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Shalmont Central School District
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Creating a School Budget

District residents have the final say on the annual school budget when they vote in May. Prior to that vote, several steps and a lot of work must take place to craft a balanced budget proposal. graphic of the budget process

Set Goals

The Schalmont Board of Education, comprised of elected volunteers from the community, sets goals for education in the district. This helps the district measure its success in relation to meeting community and state education standards. The school board and superintendent use them to guide the budget process and to help prioritize budget items.

The district's five year strategic plan, Schalmont Advance 2018, targets five strategic goals related to the areas of academics, professional development, family/community partnerships, safety, and business and support operations. Learn more about the strategic plan


An important part of planning for the future is reflecting on the past. Early in the budget process, the school board and superintendent review data on current student enrollment, academic performance, and costs to operate the district, including employee salaries and benefits. They also consider trends in the costs of supplies (e.g., fuel, electricity, food) and outside services (e.g., BOCES programs).


The school board and administrators regularly research educational trends and state and federal education standards. They also research college and job market trends that could impact future graduates. Throughout the school year, various administrators deliver presentations at board meetings to help board members stay abreast of school programs and activities.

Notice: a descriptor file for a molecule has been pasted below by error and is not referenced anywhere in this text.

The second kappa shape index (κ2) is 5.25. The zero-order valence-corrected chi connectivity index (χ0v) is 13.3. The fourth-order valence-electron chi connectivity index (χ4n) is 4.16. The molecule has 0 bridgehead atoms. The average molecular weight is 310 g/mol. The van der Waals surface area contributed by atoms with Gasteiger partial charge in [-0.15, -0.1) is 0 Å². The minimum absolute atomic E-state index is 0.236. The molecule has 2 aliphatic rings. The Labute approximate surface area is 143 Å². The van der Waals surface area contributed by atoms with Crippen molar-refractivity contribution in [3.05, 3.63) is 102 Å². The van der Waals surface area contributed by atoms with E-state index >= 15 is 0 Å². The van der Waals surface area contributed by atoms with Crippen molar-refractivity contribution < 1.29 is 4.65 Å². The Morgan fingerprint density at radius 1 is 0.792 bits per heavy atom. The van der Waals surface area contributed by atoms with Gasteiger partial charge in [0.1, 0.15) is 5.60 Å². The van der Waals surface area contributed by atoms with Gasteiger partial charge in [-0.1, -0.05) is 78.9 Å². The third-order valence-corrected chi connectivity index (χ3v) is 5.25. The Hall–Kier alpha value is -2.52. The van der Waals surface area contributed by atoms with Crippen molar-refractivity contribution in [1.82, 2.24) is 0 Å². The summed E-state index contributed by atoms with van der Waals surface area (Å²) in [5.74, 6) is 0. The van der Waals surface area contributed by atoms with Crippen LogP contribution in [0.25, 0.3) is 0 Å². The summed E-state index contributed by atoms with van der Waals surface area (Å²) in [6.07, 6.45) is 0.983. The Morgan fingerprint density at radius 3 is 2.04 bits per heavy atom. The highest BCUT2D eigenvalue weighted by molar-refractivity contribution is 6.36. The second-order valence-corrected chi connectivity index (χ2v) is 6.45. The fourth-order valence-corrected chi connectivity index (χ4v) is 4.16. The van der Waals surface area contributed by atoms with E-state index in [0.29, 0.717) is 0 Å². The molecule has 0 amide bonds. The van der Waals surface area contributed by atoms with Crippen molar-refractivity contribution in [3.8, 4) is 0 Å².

Building a budget is not just about expenses, so the school board and superintendent also research revenue trends. That means looking at trends in state aid, researching changes in the local tax base and the challenges facing residents and business owners who provide the funds for the school tax levy.


The superintendent typically delivers a draft budget proposal after the governor presents an executive budget proposal in late winter. The superintendent's proposal is the culmination of several months' worth of reviewing and researching. That proposal goes before a Budget Advisory Committee (BAC), which consists of 10-12 community volunteers who review it during several meetings between November and March. They ask questions and share residents' perspective on the budget before it moves to a final proposal.

2016-17 Budget Advisory Committee Meetings:

  • Thursday, Jan. 28, 6 p.m., Middle School LGI
  • Thursday, Feb. 25, 6 p.m., Middle School LGI
  • Wednesday, March 16, 6 p.m., Middle School LGI

The BAC is not the only way for community members to have input on the proposal. All residents are encouraged to participate in the budget development process. Consider attending BAC meetings, budget forums, board meetings, and exploring this website to learn more about the budget. Residents are encouraged to ask questions and share their thoughts about the proposal.


From February through March, the school board and superintendent review BAC and community feedback on the initial budget proposal. Budget elements that are legal requirements (e.g., employee contracts, state mandated special educations services) generally cannot be adjusted, but some budget areas may be adjusted based on that feedback. A final budget proposal is then formally presented to the community in April.


Perhaps the most important step in the process is the annual school budget vote. The next vote will be held on Tuesday, May 17, 2016, from 6 a.m. – 9 p.m. in the Schalmont High School New Gym  Lobby, 1 Sabre Drive, Schenectady.

Historically, a very small percentage of the Schalmont community has determined the outcome of the budget vote. The district includes more than 7,500 households from the towns of Rotterdam, Duanesburg, Princetown, and Florida, but less than 1,200 people voted in each of the last two budget votes. Every vote is important, so find out if you are eligible to vote this May.